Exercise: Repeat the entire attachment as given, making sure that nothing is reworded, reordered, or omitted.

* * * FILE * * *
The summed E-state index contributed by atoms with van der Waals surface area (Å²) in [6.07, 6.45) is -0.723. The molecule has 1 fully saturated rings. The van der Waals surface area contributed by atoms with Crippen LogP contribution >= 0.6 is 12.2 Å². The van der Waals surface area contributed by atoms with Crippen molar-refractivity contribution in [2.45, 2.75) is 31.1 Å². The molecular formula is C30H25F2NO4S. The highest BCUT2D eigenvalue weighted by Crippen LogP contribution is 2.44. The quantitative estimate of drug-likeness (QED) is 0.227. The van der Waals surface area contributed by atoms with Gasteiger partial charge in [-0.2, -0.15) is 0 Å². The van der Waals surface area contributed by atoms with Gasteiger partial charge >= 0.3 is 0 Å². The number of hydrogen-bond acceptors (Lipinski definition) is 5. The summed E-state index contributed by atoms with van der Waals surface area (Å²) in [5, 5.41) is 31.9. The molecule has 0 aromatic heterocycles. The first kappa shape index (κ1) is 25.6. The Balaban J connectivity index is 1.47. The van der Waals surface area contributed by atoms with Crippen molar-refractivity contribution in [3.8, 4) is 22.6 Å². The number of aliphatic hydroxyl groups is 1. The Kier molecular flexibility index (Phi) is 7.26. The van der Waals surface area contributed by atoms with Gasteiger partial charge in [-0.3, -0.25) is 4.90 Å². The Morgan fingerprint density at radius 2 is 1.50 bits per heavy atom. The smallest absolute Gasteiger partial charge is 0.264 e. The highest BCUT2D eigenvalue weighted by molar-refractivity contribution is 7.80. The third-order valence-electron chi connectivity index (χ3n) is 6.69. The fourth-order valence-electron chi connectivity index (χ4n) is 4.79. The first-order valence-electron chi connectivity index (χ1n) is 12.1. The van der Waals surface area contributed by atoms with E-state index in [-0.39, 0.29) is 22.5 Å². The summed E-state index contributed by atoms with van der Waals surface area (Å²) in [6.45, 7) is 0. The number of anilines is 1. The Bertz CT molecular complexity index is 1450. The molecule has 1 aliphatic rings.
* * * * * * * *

The summed E-state index contributed by atoms with van der Waals surface area (Å²) in [6.07, 6.45) is -0.723. The molecule has 1 fully saturated rings. The van der Waals surface area contributed by atoms with Crippen LogP contribution >= 0.6 is 12.2 Å². The van der Waals surface area contributed by atoms with Crippen molar-refractivity contribution in [2.45, 2.75) is 31.1 Å². The molecular formula is C30H25F2NO4S. The highest BCUT2D eigenvalue weighted by Crippen LogP contribution is 2.44. The quantitative estimate of drug-likeness (QED) is 0.227. The van der Waals surface area contributed by atoms with Gasteiger partial charge in [-0.2, -0.15) is 0 Å². The van der Waals surface area contributed by atoms with Gasteiger partial charge >= 0.3 is 0 Å². The number of hydrogen-bond acceptors (Lipinski definition) is 5. The summed E-state index contributed by atoms with van der Waals surface area (Å²) in [5, 5.41) is 31.9. The molecule has 0 aromatic heterocycles. The first kappa shape index (κ1) is 25.6. The Balaban J connectivity index is 1.47. The van der Waals surface area contributed by atoms with Crippen molar-refractivity contribution in [3.8, 4) is 22.6 Å². The number of aliphatic hydroxyl groups is 1. The Kier molecular flexibility index (Phi) is 7.26. The van der Waals surface area contributed by atoms with Gasteiger partial charge in [-0.3, -0.25) is 4.90 Å². The Morgan fingerprint density at radius 2 is 1.50 bits per heavy atom. The smallest absolute Gasteiger partial charge is 0.264 e. The highest BCUT2D eigenvalue weighted by molar-refractivity contribution is 7.80. The third-order valence-electron chi connectivity index (χ3n) is 6.69. The fourth-order valence-electron chi connectivity index (χ4n) is 4.79. The first-order valence-electron chi connectivity index (χ1n) is 12.1. The van der Waals surface area contributed by atoms with E-state index in [-0.39, 0.29) is 22.5 Å². The summed E-state index contributed by atoms with van der Waals surface area (Å²) in [6.45, 7) is 0. The number of anilines is 1. The Bertz CT molecular complexity index is 1450. The molecule has 1 aliphatic rings.